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Several plastic sit-on-top kayaks are being marketed as "unsinkable" and "sea-worthy". However, I read that few people had to beach when the did not close the front hatch properly.

My question is: how difficult it is to close the front hatch "properly" and how safe are those "unsinkable" kayaks anyway? Does it help if a kayak has water-sealed bulkhead separating the front hatch and the rest of inside of the boat?

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    I am sure a famous ship was described as unsinkable once... – Venture2099 Feb 1 '17 at 13:20
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    This question can't really be answered in general because the design of hatches will change with make and model. Except to say that all hatches/bungs will let in some water - it shouldn't be a significant amount though, it should never be an issue during a single trip but they will need draining from time to time (after several trips). Partly this is also a function of the conditions it's used in and how much water pressure is applied to the seals. – Niall Feb 1 '17 at 13:32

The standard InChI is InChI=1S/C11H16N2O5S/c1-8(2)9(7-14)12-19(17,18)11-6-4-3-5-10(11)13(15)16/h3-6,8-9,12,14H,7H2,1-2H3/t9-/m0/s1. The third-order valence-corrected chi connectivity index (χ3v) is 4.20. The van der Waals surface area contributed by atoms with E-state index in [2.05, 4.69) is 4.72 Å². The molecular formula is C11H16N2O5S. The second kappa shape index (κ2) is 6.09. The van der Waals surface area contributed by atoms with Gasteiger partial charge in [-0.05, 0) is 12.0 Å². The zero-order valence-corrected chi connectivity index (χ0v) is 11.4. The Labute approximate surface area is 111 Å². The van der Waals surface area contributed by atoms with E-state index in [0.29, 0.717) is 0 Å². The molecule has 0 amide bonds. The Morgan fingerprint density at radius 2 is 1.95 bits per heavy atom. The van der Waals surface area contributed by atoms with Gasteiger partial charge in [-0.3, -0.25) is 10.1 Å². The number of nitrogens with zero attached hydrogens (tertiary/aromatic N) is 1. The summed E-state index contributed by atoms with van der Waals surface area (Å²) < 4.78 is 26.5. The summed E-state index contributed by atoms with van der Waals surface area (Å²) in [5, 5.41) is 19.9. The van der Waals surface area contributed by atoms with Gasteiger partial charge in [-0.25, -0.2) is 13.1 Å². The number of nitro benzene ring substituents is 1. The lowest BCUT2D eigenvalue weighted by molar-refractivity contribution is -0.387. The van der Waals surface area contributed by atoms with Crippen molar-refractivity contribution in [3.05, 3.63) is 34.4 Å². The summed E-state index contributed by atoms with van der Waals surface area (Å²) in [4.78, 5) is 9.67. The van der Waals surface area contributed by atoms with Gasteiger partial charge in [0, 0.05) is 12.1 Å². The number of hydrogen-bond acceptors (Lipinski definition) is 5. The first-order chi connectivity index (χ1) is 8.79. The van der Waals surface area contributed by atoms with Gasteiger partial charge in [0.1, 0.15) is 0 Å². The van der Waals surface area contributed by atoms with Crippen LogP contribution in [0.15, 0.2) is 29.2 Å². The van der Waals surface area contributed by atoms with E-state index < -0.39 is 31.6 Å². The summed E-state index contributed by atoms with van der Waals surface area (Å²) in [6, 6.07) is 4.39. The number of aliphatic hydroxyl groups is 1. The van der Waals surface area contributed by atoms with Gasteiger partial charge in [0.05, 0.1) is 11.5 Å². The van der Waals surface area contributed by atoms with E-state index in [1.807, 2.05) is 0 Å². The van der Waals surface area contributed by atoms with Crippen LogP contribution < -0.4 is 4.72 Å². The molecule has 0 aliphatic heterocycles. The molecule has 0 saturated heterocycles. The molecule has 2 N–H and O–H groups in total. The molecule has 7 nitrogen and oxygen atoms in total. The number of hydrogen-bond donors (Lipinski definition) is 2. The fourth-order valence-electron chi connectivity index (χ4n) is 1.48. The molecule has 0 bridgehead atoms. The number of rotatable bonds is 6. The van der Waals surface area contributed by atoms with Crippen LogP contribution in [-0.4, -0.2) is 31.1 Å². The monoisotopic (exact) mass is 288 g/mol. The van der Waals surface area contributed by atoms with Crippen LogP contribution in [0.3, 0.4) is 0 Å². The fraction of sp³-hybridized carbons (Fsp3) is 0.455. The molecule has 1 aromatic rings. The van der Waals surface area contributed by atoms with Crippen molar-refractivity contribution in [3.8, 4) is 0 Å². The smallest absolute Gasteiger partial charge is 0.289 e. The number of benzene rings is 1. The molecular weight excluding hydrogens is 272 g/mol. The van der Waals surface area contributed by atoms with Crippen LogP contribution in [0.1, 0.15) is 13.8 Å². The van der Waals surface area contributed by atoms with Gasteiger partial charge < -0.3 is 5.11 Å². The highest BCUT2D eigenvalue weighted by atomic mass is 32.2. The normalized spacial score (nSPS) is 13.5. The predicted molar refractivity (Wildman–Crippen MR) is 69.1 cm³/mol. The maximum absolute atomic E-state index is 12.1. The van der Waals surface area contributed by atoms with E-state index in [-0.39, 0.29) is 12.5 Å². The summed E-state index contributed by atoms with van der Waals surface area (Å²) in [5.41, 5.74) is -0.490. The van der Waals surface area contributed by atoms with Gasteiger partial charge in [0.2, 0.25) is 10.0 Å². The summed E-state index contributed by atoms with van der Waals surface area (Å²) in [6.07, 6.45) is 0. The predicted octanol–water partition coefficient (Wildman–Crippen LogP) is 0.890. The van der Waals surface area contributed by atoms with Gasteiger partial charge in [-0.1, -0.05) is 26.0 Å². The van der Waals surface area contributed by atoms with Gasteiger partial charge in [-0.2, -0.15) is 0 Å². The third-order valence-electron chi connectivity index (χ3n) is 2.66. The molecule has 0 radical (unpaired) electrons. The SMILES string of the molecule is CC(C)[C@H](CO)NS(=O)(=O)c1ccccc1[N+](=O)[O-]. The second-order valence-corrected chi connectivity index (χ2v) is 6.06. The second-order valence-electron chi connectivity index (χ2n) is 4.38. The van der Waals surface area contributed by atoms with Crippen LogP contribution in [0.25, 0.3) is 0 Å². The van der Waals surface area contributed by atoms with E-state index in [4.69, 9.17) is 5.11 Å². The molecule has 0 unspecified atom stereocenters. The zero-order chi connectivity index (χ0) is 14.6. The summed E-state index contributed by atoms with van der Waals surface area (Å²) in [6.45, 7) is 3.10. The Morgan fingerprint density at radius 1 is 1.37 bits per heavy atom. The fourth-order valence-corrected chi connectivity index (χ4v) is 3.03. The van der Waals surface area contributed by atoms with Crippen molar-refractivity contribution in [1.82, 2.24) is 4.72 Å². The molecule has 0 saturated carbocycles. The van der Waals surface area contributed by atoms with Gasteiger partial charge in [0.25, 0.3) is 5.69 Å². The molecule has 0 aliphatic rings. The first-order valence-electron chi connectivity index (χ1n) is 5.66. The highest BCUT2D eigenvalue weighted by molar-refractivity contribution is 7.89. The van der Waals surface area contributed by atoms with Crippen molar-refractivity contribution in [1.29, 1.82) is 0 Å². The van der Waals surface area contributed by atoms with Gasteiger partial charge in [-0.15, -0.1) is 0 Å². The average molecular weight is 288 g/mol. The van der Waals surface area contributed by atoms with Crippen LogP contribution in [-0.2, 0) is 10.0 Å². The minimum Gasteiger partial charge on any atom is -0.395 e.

• @Venture2099: And in WWI, the brits fielded actual unsinkable Q ships against the U-Boats. While in fact filling the entire cargo hold with cork makes a ship unsinkable it does not protect it from being blasted in half. – Joshua Feb 2 '17 at 2:33
  • @Venture2099, actually it wasn't until after the event, but never let the truth get in the way of a good story ;) – Separatrix Feb 2 '17 at 8:40